‘Michael is a kind of visual jazz artist. He doesn’t like to be scripted; in fact he’s a bit of a daredevil. As much as you’d like to plan, Michael would rather walk a tightrope. We offer the scaffolding in that there’s a set list and there are opportunities for improvisation, where we veer away from song form and build a different type of picture.’
‘The whole work was beautifully measured, finally showering us with brilliant sound and sensation. This was a triumph to be stored in memory…’
A kind of serendipity has been at work to bring Dresser in touch with the Australian musicians he’ll be playing with at Wangaratta.
A ten minute video of Vince and his band at The Basement in July 2009
An improvisation by Simon Barker on drums and Carl Dewhurst on guitar
“I was in Korea, at an Art Market and I saw the film, Intangible Asset Number 82, loved the film and then saw just a ten minute acoustic performance by Simon Barker and Bae Il Dong the Pansori singer and just fell in love with the project…”
Marc Hannaford releases two digital recordings – a quintet release called ‘Ordinary Madness’ and a trio release ‘Sarcophile’. We ask him ‘why digital?’ and talk about the music…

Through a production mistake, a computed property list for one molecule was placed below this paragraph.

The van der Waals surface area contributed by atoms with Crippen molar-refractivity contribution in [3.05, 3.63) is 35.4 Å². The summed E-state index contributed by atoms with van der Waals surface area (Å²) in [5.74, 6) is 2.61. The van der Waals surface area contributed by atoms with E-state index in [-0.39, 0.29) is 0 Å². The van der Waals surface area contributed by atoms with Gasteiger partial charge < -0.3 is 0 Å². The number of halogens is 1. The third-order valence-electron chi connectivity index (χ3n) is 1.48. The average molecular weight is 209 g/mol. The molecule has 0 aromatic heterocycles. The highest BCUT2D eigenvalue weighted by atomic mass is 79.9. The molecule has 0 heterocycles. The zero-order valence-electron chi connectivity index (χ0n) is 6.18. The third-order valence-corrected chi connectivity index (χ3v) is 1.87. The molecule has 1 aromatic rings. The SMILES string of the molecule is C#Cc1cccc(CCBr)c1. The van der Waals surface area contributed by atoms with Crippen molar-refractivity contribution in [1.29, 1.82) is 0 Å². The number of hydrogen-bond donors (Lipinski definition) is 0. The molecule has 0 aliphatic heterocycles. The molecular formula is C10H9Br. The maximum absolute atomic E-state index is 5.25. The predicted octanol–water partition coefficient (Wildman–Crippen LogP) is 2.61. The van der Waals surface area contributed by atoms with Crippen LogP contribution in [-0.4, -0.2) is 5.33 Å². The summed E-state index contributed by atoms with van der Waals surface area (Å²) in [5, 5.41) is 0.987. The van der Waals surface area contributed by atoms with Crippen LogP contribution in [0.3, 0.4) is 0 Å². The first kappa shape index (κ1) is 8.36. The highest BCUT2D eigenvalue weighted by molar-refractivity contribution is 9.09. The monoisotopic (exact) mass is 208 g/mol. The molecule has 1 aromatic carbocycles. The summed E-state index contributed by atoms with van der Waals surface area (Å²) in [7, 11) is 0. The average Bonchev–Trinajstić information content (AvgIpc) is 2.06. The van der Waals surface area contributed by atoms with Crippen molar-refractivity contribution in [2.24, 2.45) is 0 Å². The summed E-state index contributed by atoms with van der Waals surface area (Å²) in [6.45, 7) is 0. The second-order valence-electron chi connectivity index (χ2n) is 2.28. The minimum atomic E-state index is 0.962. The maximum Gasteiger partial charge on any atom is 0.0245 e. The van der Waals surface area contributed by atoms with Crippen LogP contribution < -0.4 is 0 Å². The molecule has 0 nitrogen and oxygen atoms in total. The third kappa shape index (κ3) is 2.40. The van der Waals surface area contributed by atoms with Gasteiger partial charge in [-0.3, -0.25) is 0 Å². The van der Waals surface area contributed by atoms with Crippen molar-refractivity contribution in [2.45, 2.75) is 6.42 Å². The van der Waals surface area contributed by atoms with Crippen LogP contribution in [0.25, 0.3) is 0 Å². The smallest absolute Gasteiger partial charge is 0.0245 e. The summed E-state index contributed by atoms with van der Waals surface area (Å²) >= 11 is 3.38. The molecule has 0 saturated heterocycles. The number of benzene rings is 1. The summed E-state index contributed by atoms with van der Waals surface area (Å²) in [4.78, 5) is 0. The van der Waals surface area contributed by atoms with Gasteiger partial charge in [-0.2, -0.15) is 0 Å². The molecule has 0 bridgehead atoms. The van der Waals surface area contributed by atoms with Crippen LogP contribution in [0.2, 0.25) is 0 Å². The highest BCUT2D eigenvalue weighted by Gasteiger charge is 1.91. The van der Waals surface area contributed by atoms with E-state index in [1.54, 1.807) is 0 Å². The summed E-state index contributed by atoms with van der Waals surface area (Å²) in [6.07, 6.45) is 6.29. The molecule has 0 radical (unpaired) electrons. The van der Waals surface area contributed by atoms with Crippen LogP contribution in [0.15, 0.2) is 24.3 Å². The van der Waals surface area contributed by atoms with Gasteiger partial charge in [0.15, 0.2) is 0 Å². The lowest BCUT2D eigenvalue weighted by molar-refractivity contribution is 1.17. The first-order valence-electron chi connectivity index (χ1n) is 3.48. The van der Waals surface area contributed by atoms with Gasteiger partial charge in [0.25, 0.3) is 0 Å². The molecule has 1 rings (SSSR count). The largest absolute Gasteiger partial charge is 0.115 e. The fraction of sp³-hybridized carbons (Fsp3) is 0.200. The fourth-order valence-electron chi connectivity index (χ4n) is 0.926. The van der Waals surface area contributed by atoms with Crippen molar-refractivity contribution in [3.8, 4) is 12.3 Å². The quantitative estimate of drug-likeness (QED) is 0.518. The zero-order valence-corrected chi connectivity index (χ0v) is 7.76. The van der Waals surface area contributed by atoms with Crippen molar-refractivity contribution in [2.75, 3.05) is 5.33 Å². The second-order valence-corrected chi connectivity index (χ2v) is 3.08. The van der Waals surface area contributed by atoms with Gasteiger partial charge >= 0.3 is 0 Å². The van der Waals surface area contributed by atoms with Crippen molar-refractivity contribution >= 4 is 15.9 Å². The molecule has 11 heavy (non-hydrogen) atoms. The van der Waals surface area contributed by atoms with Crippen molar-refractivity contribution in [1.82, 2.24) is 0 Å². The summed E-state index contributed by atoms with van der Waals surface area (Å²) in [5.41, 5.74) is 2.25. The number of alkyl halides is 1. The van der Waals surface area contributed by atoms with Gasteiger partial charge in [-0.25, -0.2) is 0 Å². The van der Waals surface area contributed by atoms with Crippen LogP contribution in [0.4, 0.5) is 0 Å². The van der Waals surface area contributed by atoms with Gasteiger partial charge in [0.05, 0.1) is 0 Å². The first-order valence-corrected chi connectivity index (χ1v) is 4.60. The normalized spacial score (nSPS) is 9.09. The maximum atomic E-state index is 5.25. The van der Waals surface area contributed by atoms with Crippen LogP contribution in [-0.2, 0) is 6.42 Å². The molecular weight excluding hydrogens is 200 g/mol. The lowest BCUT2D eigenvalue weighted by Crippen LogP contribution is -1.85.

Simon Barker has long been one of my favourite Australian drummers. Rest assured, he would have earned that place on the strength of his drumming in Mark Simmonds’ Freeboppers alone, without consideration of the extraordinary body of work he has produced since. For me, the Freeboppers’ album Fire (1993) remains one of the cornerstones of Australian jazz: four musicians – Simmonds, Scott Tinkler, Steve Elphick, and Barker – interlocking with a ferocious and burning intensity, their music exploding like a supernova.
The story of Emma Franz’s debut film follows jazz drummer Simon Barker’s journey and describes his fascination with, and search for, the music of South Korean Shaman drummer Kim Seok-Chul, the Intangible [cultural] Asset No. 82 of the film’s title.